Portland, Oregon—Gateway to a Capital of the Beverage Arts – James Meléndez / James the Wine Guy

 

Portland is a great gateway for the Pacific Northwest beverage arts culture.  Always a smaller gateway when compared to San Francisco or Seattle—but that does not matter.  And in many ways it is not just a gateway but a center for the beverage arts that cannot be compared to another center; simply because there is nothing as comparable.

Consider Portland as a staging to Willamette Valley and the northerly wine countries of Northern Oregon also has the highest number of breweries than any other city in the world (40).    Portland has the highest per capita consumption of saké in the U.S.   Portland also has a very active distilling communities as well—at least 15 distilleries from Whiskey, Vodka, Grappa, Brandy to Gin and more.

Portland gets some credit for coffee and unfortunately the lion’s share goes to Seattle—Portland’s coffee culture is just as intense as Seattle and the best known is Stumptown—a multi-mini coffee and espresso house.   There are other producers as well and the excellence and obsession on roasting profile, organic, direct purchase from coffee producers is a hallmark in the City of Roses.

The Willamette Valley is very close to Portland—Willamette is a collection of smaller sub-AVAs:

  • Chehelam Mountains
  • Dundee Hills
  • Eola-Amity Hills
  • McMinnvile
  • Ribbon Ridge
  • Yamhill-Carlton

The Willamette Valley in terms of scale is a small region producing Pinot Noir with elegance, grace and a bounty of terroir.  This is a little valley that could and did.  Willamette Valley is a very northerly and westerly region where Pinot Noir has found a great home or a home was found for this very unique signature of Pinot Noir.   Have visited, walked the land and with pruner in hand put the theoretical in to practice.  Willamette Valley has a very small per acre or hectare production level than other wine regions around the world.

While this is a very northerly and westerly wine grape growing region—challenged by temperature—yields might be low but the promise of challenge does promote excellence in bottle to wine glass.  Oregon has worked extremely hard to compete and highlight their wines and Pinot Noir is an especially difficult varietal not only to grow but to serve up to the world of wine drinkers.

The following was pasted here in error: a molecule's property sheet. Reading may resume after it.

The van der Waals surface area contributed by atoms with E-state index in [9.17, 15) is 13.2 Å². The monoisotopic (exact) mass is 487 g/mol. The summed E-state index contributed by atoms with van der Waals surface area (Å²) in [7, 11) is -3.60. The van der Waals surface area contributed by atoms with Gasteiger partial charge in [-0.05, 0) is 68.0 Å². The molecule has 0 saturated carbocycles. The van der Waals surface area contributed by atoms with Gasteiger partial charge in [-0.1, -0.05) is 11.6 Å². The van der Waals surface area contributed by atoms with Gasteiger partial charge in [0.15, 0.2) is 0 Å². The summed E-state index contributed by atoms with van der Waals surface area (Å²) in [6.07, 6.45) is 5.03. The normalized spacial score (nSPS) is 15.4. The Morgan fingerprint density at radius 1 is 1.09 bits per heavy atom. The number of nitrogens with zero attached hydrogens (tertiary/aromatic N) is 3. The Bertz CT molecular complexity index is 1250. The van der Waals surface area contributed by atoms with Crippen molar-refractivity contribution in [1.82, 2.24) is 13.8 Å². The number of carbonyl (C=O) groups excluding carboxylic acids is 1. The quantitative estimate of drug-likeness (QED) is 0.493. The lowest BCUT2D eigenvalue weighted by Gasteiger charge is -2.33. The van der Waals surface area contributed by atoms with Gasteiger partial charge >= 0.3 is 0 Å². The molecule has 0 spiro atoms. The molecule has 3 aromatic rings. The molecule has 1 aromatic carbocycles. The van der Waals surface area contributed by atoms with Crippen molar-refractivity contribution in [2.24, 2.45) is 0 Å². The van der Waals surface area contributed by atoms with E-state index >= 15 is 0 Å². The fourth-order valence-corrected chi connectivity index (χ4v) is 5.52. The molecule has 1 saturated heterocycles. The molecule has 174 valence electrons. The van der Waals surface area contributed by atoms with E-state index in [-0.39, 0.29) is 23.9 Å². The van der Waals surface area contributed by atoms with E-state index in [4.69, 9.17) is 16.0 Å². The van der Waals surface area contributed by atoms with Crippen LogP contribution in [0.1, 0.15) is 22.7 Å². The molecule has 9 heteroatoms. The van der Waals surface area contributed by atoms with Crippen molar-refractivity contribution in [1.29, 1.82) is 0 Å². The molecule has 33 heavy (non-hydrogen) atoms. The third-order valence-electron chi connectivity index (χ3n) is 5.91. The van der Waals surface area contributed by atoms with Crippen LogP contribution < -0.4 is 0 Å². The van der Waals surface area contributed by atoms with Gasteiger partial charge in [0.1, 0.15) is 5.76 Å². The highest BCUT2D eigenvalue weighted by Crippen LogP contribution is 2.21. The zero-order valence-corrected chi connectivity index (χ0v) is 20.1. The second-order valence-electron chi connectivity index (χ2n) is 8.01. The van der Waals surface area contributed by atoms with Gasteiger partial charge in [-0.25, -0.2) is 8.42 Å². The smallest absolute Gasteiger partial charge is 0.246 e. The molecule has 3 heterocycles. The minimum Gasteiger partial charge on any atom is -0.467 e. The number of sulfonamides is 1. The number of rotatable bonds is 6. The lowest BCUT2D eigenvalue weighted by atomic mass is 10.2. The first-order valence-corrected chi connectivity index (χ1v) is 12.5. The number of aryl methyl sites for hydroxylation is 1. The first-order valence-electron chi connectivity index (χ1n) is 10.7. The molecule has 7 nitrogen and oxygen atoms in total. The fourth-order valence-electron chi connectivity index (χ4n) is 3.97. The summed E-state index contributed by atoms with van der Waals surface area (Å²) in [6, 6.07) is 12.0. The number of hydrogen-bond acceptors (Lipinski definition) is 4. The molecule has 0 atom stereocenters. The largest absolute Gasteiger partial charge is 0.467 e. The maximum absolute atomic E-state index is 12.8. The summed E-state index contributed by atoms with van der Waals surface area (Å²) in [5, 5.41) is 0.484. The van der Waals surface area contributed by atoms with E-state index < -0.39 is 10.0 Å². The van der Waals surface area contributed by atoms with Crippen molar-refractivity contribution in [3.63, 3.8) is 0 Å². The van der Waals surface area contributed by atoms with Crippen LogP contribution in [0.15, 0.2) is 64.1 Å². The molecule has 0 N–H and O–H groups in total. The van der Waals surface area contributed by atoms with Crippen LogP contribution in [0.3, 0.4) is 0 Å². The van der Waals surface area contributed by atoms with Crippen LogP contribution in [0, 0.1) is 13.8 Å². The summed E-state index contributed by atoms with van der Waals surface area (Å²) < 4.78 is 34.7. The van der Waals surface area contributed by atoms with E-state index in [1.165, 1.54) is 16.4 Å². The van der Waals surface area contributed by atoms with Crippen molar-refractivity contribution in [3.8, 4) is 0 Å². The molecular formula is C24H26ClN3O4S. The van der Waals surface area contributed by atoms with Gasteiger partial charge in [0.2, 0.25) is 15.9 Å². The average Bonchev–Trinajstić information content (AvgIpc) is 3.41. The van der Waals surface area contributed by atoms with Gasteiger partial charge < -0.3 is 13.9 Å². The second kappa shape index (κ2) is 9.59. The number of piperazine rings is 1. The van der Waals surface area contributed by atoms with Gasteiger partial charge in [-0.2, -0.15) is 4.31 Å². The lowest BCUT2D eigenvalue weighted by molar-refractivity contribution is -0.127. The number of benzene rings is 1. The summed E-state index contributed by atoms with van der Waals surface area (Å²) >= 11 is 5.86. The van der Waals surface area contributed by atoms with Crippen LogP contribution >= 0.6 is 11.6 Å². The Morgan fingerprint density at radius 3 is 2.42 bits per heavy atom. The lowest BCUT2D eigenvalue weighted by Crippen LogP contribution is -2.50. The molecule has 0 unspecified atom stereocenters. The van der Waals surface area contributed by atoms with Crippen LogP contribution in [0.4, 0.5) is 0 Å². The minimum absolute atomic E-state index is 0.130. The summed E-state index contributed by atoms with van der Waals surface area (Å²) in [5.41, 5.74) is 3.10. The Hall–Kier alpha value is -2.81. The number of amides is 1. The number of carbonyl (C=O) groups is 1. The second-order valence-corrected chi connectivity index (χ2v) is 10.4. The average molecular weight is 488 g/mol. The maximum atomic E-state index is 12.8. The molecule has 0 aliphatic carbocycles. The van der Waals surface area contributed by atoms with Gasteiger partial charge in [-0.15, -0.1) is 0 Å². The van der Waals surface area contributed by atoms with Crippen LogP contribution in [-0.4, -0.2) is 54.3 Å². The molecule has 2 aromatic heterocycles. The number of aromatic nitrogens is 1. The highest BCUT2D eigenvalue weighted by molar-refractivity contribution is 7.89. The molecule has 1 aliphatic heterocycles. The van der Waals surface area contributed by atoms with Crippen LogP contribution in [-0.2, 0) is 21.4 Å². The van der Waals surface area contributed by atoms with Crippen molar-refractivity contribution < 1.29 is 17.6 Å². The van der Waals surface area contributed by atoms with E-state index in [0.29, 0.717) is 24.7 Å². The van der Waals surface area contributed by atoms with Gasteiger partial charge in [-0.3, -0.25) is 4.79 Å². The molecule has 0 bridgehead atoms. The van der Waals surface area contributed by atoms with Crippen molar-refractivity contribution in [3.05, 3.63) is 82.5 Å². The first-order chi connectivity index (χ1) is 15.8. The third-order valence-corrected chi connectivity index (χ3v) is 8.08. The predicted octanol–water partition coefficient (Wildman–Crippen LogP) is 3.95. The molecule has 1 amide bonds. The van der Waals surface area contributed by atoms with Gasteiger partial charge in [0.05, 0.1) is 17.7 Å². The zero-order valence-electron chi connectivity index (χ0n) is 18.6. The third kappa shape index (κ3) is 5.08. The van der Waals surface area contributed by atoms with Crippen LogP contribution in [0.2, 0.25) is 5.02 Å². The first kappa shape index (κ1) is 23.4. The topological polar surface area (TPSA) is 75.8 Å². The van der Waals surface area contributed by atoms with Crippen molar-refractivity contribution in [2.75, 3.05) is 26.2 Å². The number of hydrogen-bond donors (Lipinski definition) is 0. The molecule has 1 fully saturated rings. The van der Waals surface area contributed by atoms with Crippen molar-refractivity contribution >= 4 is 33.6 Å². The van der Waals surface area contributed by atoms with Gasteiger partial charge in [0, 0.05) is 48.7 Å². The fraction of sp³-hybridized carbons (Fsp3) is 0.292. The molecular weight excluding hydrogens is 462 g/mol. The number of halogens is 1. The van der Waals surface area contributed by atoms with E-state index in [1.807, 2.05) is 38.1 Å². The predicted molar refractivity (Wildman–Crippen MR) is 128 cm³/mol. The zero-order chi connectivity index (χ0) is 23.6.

Willamette Valley growers are still expanding the current acreage / hectarage but also giving depth and breadth to clonal selection and expression.

The example I point to working hard is the promotion and place for Pinot Noir in Oregon is Oregon Pinot Camp and IPNC International Pinot Noir Celebration.

Oregon wineries are not only growing Pinot Noir but also a wide range of varietals:

Auxerrois, Cabernet Franc, Cabernet Sauvignon, Chardonnay, Gamay, Gewürztraminer, Grüner Veltliner, Malbec, Merlot, Müller-Thurgau, Muscat Canelli, Petit Verdot, Pinot Meunier, Pinot Blanc, Pinot Gris, Riesling, Sauvignon Blanc, Syrah, Tempranillo, Tocai Friulano, and Viognier—to name a few.

Portland as a base camp is a great place to start a great food, wine, beer, saké and spirits journey.  The City of Roses has wondrous expressions in both restaurant, food cart / truck culture—no better pairing than it’s own beverage arts culture and outstanding food.

***

¡Salud!

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Demystifying Wine…One Bottle at a Time from all wine regions around the world.

Read more of my wine reviews:

© 2012 James Meléndez / Jaime Patricio Meléndez / James the Wine Guy— All Rights Reserved. James the Wine Guy also on Facebook, Twitter and most major social medias.

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